I call this lovely thing, “the Monkey”. It jabbers and hoots like a monkey and it smells like one too. Only worse.

Maybe my description fits your creature too. If not, just substitute your species in for the rest of the descriptions I’ll give you. I’m pretty sure they’ll still fit whether you imagine you’re carrying around a snake or a gargoyle, a gremlin or a gopher with a chainsaw.

Meet your monkey

The monkey is a formidable foe. It is more devious than you and it has plenty of time on its hands. It can use everything you know against you, push every button, pull every lever, and is unrelenting. Don’t let that get you down. But don’t underestimate it either.

And the monkey has opinions about most things. It can think of a good reason to be afraid of most decisions, of any impending event, big or small. It can give you umpteen reasons to do something tomorrow instead of now, to ask more and more people’s opinions before you make a move, can tell you what that stranger at the cocktail party will reply if you say “Hi”.

That shirt makes you look like a fat dork.

You don’t floss enough.

What do you suppose the client meant by that look?

That pimple could be a tumour.

Do you smell smoke? And so on…

Behave like a monkey

The monkey can make you behave a bit like a monkey yourself. If you find you are quarrelling with others and venting emotion inappropriately, chances are that you are not creating, not thinking, not doing. Or alternatively, you may find yourself overworking, nights and weekends [on projects fuelled by drudgery and obligation, not passion] living out of balance, out of harmony, out of fast food containers, far from your true self.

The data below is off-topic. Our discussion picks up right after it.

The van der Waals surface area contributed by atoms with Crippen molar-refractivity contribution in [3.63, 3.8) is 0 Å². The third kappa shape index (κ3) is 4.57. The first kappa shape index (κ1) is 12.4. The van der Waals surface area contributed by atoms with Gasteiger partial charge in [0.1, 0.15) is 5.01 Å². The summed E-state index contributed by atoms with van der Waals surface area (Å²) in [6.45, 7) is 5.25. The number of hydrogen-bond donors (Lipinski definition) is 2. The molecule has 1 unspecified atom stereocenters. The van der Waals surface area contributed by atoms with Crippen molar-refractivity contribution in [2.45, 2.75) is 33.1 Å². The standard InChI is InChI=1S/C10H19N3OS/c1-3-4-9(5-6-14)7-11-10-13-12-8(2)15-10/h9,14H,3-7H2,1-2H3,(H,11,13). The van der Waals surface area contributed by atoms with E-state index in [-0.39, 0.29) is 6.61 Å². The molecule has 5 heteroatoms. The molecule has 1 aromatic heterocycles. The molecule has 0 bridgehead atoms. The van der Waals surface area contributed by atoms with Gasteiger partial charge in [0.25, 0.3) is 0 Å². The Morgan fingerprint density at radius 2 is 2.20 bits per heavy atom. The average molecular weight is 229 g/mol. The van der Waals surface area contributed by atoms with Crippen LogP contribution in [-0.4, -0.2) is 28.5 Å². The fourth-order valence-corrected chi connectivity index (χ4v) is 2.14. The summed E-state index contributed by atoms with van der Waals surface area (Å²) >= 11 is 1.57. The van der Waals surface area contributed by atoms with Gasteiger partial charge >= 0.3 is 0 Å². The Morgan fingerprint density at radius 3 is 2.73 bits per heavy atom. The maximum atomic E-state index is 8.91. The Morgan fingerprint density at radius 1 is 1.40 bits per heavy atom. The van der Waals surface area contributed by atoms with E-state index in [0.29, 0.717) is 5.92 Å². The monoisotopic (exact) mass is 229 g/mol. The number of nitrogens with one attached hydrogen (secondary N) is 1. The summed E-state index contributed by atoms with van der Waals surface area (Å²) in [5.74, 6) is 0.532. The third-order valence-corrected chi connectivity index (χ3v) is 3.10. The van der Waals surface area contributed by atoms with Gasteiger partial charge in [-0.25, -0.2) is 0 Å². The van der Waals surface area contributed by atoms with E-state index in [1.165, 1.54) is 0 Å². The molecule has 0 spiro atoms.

In my career as a creative director, I’ve run into a lot of people who are driven to melodramatics by their monkey puppeteers. They act out. Client questions your decision? Throw a fit. Need to cover up a blunder? The best defence is self-righteous indignation. They’re always drawing attention to themselves, making excuses, being prima donnas, making outrageous demands. A bigger office, a longer title, no brown M&Ms in the dressing room!

One more thing… the monkey will always find you one more reason to delay. Do more research. Ask others opinions. Find an agent, find a publisher, get a contract, get a new desk chair… It can be never-ending. All this activity makes it seem like you are doing something, but you’re not really. You’re just frittering away time and defeating your creative impulse with thoughts of fine art, chocolate, naps, sex… The illusion of productivity is the bone the monkey throws you.

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Excerpted from Shut Your Monkey: How to control your inner critic and get more done by Danny Gregory, HOW Books, 2016

A version of this article was first published in the March 2016 issue of  Complete Wellbeing.